By Larry Gordon
To address a key issue in enterprise adoption of containers, Docker Inc. this week shared a “concept demo” of Project Orca, a console for managing Docker containers. Docker exec Evan Hazlett showed integrated tooling for all the “plumbing” of applications aimed to answer a key question coming from IT Operations: “How should I manage Docker containers in production?”
Hazlett showed how Project Orca will be the Docker way to tie all the pieces together with both a developer view and an Ops view into containers, hosts, clusters, volumes, processes and ports. This early version showed in a single view of Docker Engine, Swarm, Networking, GUI and Docker Compose plus additional management tools. Project Orca intends to provide role-based access control and the security insight necessary to manage and troubleshoot Dockerized applications across distributed environments.
An unspoken aim was to help developers and Ops avoid stomping on each other, and Orca could be a major step toward enterprise readiness for Docker. We are keenly interested to follow progress on Orca.
Hazlett spoke during DockerCon’s second-day keynote session, where a series of Docker executives and partners outlined progress toward addressing requirements for enterprise readiness while demonstrating market momentum. The enterprise-readiness elements included cross-host and networking issues, security and, for IT operations workers, management and troubleshooting.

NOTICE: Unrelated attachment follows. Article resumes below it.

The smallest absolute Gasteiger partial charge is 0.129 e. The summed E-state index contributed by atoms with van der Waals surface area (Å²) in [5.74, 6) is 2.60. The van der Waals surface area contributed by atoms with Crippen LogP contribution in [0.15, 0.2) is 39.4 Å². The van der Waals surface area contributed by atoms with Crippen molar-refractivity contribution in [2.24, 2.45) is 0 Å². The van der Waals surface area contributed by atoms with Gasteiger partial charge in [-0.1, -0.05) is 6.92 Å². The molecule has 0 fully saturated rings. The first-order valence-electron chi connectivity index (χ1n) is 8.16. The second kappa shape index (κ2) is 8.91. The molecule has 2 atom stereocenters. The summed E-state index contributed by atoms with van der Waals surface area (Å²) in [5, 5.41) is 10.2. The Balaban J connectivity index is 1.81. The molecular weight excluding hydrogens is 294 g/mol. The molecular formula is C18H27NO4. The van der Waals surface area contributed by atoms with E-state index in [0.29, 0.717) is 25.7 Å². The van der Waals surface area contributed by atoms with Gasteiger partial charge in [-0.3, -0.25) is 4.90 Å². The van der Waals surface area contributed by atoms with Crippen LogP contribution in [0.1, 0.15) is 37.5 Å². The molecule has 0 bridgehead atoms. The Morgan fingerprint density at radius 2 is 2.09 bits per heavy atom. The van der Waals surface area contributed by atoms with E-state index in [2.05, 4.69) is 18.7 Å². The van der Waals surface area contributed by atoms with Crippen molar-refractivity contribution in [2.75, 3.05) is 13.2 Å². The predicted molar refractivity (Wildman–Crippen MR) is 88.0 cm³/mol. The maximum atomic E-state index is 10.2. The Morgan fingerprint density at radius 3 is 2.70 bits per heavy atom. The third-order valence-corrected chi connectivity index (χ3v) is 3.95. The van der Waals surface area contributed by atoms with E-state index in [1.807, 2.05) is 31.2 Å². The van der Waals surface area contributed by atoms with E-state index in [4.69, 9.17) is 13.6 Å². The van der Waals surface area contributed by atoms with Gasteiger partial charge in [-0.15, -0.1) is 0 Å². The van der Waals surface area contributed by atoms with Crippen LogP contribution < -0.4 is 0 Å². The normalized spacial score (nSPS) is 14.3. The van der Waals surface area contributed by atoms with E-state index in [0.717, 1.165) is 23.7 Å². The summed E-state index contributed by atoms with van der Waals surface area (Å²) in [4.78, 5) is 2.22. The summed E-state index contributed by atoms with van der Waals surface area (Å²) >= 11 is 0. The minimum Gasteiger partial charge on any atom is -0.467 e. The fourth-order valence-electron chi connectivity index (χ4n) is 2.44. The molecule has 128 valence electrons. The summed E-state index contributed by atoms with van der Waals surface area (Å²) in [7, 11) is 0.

To demonstrate market momentum, the company described how large customers are adopting Docker, how it’s working with its largest partners and lessons learned by early adopters
Marianna Tessel, Docker’s SVP of engineering led the keynote by showcasing Docker’s engineering horsepower and talking about how Docker will make life better for software developers. At Focus on Docker, we already believe that developers love Docker and that Docker understands developers.
In our coverage, we will leave the technical details to others and focus more on how Dockerized apps are accepted by the business and operations sides of enterprises, the business benefits and how vendors will create the tools that enterprises need to manage containerized applications in distributed environments.
Scott Johnson, Docker’s SVP of product, announced the general availability of Docker Trusted Registry, an on-premise version of online Docker Hub Registry. The new Docker Trusted Registry (DTR) serves an on-premises registry for Docker container images to provide a behind-the-firewall option for storing and sharing Docker images. DTR includes LDAP and Active Directory integration with existing authentication systems. (See Docker press release for full details.)
Johnson also announced a $150 starter package for 10 Docker engines, which the company hopes will stimulate the appetite of enterprises to consume more Docker. These solutions are immediately available directly from Docker as well as Amazon Web Services, IBM and Microsoft, with subscriptions starting at $150 per month.
Nirmal Mehta of Booz Allen Hamilton described how it is implementing Docker for the U.S. government General Services Agency to revamp its highly siloed IT systems so that the business value of each can be more easily improved and more efficiently delivered.
Mehta and speakers from Microsoft and IBM described how customers can utilize Docker as they re-architect monolithic legacy environments towards a distributed-application future. They also discussed how Docker adoption has been a developers-up approach, not from the top down, how open source is a key driver of this transition, how open source will coexist with commercial software and the increasing importance of Microservices.